Three F-16 jet fighters crash in West Germany

KARLSRUHE, West Germany -- Three U.S. F-16 jet fighters crashed in West Germany Wednesday, killing one pilot dead and injuring another, authorities said.

Two of the F-16 Fighting Falcons collided and crashed 30 miles west of Frankfurt, a U.S. Air Force spokesman said. An Interior Ministry spokesman in the state of Rhineland-Palatinate said one of the pilots was killed and another was injured.


In a separate incident, another of the single-engine aircraft crashed in a forest near Baden-Baden, 50 miles east of Stuttgart, and the pilot ejected safely, a U.S. spokesman said.

The accidents raised the number of U.S. F-16 crashes to 21 since the planes were introduced in Europe in December 1981. Fourteen of the crashes were in West Germany. The F-16s are manufactured by General Dynamics.

Nineteen military aircraft belonging to the United States, Britain, France and West Germany have crashed in West Germany over the past three months.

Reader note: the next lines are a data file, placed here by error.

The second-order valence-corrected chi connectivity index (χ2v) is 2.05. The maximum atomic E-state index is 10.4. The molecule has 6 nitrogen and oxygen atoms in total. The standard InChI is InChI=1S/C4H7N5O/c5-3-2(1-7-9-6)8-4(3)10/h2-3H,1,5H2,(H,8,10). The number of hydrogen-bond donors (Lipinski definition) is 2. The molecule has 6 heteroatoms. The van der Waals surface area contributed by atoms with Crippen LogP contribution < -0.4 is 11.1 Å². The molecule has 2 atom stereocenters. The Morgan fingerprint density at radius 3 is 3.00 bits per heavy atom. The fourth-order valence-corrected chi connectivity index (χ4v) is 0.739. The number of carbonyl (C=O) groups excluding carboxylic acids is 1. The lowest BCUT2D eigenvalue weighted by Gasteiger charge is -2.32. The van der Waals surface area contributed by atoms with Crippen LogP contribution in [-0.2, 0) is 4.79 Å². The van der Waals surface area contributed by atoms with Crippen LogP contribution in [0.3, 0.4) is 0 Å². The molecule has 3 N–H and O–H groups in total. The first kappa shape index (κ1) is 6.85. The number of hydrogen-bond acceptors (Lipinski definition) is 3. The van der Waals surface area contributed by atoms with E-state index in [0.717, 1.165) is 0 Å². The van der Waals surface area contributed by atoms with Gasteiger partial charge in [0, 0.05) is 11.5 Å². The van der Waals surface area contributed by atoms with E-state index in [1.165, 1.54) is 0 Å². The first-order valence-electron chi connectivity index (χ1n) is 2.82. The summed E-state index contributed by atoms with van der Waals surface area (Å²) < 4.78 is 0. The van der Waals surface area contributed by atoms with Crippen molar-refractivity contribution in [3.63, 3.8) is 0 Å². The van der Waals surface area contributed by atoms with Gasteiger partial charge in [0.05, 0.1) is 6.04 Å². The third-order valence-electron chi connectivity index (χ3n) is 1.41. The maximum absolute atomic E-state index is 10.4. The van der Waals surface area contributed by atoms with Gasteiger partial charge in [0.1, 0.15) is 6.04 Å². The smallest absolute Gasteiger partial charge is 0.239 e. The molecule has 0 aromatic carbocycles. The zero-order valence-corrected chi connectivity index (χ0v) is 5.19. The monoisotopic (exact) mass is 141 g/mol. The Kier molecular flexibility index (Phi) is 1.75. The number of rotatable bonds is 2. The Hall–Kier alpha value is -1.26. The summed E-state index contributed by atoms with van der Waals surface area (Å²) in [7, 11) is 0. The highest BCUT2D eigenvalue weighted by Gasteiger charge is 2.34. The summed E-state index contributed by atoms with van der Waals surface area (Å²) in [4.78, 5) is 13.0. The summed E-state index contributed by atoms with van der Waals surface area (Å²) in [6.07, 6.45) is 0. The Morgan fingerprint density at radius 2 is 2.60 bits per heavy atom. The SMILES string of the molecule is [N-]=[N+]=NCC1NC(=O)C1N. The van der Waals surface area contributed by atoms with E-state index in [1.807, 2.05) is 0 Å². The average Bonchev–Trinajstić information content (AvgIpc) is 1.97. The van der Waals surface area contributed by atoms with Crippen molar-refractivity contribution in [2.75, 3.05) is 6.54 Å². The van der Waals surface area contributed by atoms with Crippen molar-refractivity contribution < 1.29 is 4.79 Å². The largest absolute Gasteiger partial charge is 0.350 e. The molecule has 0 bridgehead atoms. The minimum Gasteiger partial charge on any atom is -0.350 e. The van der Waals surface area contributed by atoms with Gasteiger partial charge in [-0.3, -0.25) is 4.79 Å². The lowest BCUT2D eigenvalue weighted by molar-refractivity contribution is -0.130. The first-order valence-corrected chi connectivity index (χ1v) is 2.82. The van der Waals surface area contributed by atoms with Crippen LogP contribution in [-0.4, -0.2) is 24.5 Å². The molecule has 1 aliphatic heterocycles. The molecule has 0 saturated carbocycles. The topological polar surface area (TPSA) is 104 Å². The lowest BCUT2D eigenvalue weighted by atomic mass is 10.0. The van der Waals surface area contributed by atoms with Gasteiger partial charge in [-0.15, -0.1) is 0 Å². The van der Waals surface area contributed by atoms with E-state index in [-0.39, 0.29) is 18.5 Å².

The plane that crashed east of Stuttgart was taking part in an eight-day, nine-nation air maneuver that began June 21. It belonged to the 52nd Tactical Fighter Wing assigned to Soangdahlem Air Base.

A witness told a Baden-Baden radio station that the plane was taking part in a simulated dog fight about 500 feet off the ground when it crashed.


The pilot was taken to a U.S. Air Force hospital for observation.

The other two F-16s that crashed near Mainz, 30 miles west of Frankfurt, were not taking part in the maneuver, which was held to test the cooperation on the ground and air of the various air forces, a spokesman said.

They belonged to the 50th Tactical Fighter Wing of Hahn Air Base.

After the crash of a U.S. F-16 on April 18 West German Defense Minister Manfred Woerner asked the U.S. Air Force to halt F-16 flights temporarily if they had technical faults.

He made the request because of growing German criticism of large-scale, low-level flying exercises over West Germany.

In response to the criticism, Gen. William L. Kirk, the commander of the U.S. Air Force in Europe, said the F-16 is the safest single engine fighter aircraft in U.S. Air Force history.

'If I had any doubt as to the reliability of the F-16s or if subsequent investigation reveals problems that would warrant grounding them you can rest assured I would do so to ensure the safety of our air crews and the people in the Federal Republic of Germany.'

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